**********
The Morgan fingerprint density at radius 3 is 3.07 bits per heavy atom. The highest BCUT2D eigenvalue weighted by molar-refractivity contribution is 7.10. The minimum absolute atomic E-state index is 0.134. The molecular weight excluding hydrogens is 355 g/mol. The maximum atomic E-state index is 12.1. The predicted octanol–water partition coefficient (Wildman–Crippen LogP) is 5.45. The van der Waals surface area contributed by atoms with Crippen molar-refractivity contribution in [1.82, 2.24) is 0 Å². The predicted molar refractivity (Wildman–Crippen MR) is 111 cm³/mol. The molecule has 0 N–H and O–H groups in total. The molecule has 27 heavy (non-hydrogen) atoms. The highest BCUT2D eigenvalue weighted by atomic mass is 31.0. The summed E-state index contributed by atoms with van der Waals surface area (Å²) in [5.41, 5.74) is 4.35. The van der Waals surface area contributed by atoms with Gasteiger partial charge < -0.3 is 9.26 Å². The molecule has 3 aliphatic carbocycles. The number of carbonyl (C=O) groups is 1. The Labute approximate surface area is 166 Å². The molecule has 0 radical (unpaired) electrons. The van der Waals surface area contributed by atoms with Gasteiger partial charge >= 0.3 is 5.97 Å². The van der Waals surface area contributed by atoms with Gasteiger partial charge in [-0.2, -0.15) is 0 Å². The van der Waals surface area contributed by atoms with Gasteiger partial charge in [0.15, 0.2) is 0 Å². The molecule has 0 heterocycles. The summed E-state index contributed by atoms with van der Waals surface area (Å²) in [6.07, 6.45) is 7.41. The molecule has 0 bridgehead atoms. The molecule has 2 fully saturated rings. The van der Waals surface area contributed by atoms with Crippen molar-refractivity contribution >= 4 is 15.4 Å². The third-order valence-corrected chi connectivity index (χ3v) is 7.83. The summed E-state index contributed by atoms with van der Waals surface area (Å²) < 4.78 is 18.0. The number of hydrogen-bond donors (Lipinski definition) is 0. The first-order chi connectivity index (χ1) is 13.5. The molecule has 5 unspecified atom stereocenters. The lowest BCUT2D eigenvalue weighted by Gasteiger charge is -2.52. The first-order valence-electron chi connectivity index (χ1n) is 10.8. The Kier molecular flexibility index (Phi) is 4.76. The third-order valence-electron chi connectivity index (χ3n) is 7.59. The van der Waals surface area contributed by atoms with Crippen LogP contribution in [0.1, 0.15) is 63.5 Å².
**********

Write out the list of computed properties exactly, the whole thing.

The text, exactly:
The Morgan fingerprint density at radius 3 is 3.07 bits per heavy atom. The highest BCUT2D eigenvalue weighted by molar-refractivity contribution is 7.10. The minimum absolute atomic E-state index is 0.134. The molecular weight excluding hydrogens is 355 g/mol. The maximum atomic E-state index is 12.1. The predicted octanol–water partition coefficient (Wildman–Crippen LogP) is 5.45. The van der Waals surface area contributed by atoms with Crippen molar-refractivity contribution in [1.82, 2.24) is 0 Å². The predicted molar refractivity (Wildman–Crippen MR) is 111 cm³/mol. The molecule has 0 N–H and O–H groups in total. The molecule has 27 heavy (non-hydrogen) atoms. The highest BCUT2D eigenvalue weighted by atomic mass is 31.0. The summed E-state index contributed by atoms with van der Waals surface area (Å²) in [5.41, 5.74) is 4.35. The van der Waals surface area contributed by atoms with Gasteiger partial charge < -0.3 is 9.26 Å². The molecule has 3 aliphatic carbocycles. The number of carbonyl (C=O) groups is 1. The Labute approximate surface area is 166 Å². The molecule has 0 radical (unpaired) electrons. The van der Waals surface area contributed by atoms with Gasteiger partial charge >= 0.3 is 5.97 Å². The van der Waals surface area contributed by atoms with Gasteiger partial charge in [-0.2, -0.15) is 0 Å². The van der Waals surface area contributed by atoms with Gasteiger partial charge in [0.15, 0.2) is 0 Å². The molecule has 0 heterocycles. The summed E-state index contributed by atoms with van der Waals surface area (Å²) in [6.07, 6.45) is 7.41. The molecule has 0 bridgehead atoms. The molecule has 2 fully saturated rings. The van der Waals surface area contributed by atoms with Crippen molar-refractivity contribution >= 4 is 15.4 Å². The third-order valence-corrected chi connectivity index (χ3v) is 7.83. The summed E-state index contributed by atoms with van der Waals surface area (Å²) < 4.78 is 18.0. The number of hydrogen-bond donors (Lipinski definition) is 0. The first-order chi connectivity index (χ1) is 13.5. The molecule has 5 unspecified atom stereocenters. The lowest BCUT2D eigenvalue weighted by Gasteiger charge is -2.52. The first-order valence-electron chi connectivity index (χ1n) is 10.8. The Kier molecular flexibility index (Phi) is 4.76. The third-order valence-electron chi connectivity index (χ3n) is 7.59. The van der Waals surface area contributed by atoms with Crippen LogP contribution in [0.1, 0.15) is 63.5 Å².